OSLI Retina

September 2020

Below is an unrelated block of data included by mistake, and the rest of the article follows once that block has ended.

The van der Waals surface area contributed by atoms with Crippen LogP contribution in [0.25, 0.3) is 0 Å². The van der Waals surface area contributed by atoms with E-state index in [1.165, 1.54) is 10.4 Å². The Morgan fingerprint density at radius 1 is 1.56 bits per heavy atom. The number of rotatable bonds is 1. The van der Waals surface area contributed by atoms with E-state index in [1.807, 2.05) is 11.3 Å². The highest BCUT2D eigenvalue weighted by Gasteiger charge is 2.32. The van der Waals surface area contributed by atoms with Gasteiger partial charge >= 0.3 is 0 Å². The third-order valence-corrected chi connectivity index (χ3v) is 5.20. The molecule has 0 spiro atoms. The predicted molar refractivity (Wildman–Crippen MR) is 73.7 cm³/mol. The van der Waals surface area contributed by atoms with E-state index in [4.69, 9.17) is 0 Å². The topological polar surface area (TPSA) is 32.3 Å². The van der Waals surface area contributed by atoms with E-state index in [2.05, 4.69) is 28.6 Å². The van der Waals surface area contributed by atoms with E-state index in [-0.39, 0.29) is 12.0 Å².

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Practical Retina September 2020 ยท Vol. 51, No. 9 481 could lead to suicide. More than 400 physicians commit suicide every year, with the rate of com- pletion among women physicians being 2.27-times higher than the general female population, and men being 1.41-times greater than the general male population. 8 This issue has dubbed burnout and suicide as a "public health crisis" among medical professionals. In light of the recent COVID-19 pandemic, these mental health issues can be exacerbated due to high- er workload, anxiety due to uncertainty, increased burden or a new workflow, leading to acute stress reactions, compassion fatigue, or fear of becoming sick oneself or spreading illness to loved ones. Al- ternatively, disruption of workflow and shifting of resources to "essential procedures only" results in the cancellation of many health maintenance ap- pointments and can hinder access to routine oph- thalmological care. This paired with the difficulty of completing ophthalmological exams via telemed- icine can lead to poor work satisfaction and long- term patient outcomes. 9 Figure 1. The pyramid shows how each category of needs builds upon the previous. The culture in medicine is often not conducive to layers of this pyramid, and we should try to be aware of its pitfalls. Physical needs such as sleep and food are of high importance and are bases to all other success. Creating an environment where one has plenty of rest, exercise, and nourishment is paramount. Safety and security touch on the need to feel safe in work and home environment in terms of job security, household stability, and financial security. The need for love and belongingness can often be forgotten when professional obligations conflict with personal ones. Fostering relationships with friends, family, and colleagues is extremely important to balance. These require concerted effort but are cornerstones to personal well-being. Feelings of accomplishment and esteem are attainable during training as goals are reached, but during clinical practice this can be lost in daily routine. Setting goals and milestones and having mentors is important. A sense of accomplishment can come from helping improve or preserve patients' vision. Others may feel accomplished by being active in professional organizations and within the hospital or practice. Academic endeavors (such as publications or recognition by the scientific community) can be motivators. Financial health is important, but purely financial metrics of success do not lead to long-lasting satisfaction. The path to self-actualization is a path of successes, failures, tribulations, and personal growth. A mindful approach to everyday, routine interactions with patients, staff, and colleagues will go a long way.

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